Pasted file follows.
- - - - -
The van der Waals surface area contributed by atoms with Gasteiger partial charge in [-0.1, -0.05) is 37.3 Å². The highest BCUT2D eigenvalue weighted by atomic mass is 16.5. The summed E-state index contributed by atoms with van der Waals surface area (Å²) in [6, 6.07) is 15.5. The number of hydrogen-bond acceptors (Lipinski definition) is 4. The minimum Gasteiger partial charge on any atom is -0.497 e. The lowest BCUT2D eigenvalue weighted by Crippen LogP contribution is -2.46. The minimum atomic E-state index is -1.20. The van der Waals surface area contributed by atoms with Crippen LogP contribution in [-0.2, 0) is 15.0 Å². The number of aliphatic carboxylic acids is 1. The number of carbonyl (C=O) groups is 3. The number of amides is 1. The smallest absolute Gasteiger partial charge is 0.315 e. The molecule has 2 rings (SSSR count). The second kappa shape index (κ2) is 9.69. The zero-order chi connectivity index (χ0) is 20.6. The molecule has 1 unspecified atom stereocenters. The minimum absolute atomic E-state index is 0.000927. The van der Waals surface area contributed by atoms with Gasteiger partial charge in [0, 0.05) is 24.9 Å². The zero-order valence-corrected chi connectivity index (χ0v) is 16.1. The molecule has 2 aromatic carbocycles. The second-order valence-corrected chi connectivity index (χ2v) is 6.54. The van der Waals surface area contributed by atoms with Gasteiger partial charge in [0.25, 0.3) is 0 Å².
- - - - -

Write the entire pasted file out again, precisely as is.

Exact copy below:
The van der Waals surface area contributed by atoms with Gasteiger partial charge in [-0.1, -0.05) is 37.3 Å². The highest BCUT2D eigenvalue weighted by atomic mass is 16.5. The summed E-state index contributed by atoms with van der Waals surface area (Å²) in [6, 6.07) is 15.5. The number of hydrogen-bond acceptors (Lipinski definition) is 4. The minimum Gasteiger partial charge on any atom is -0.497 e. The lowest BCUT2D eigenvalue weighted by Crippen LogP contribution is -2.46. The minimum atomic E-state index is -1.20. The van der Waals surface area contributed by atoms with Crippen LogP contribution in [-0.2, 0) is 15.0 Å². The number of aliphatic carboxylic acids is 1. The number of carbonyl (C=O) groups is 3. The number of amides is 1. The smallest absolute Gasteiger partial charge is 0.315 e. The molecule has 2 rings (SSSR count). The second kappa shape index (κ2) is 9.69. The zero-order chi connectivity index (χ0) is 20.6. The molecule has 1 unspecified atom stereocenters. The minimum absolute atomic E-state index is 0.000927. The van der Waals surface area contributed by atoms with Gasteiger partial charge in [0, 0.05) is 24.9 Å². The zero-order valence-corrected chi connectivity index (χ0v) is 16.1. The molecule has 2 aromatic carbocycles. The second-order valence-corrected chi connectivity index (χ2v) is 6.54. The van der Waals surface area contributed by atoms with Gasteiger partial charge in [0.25, 0.3) is 0 Å².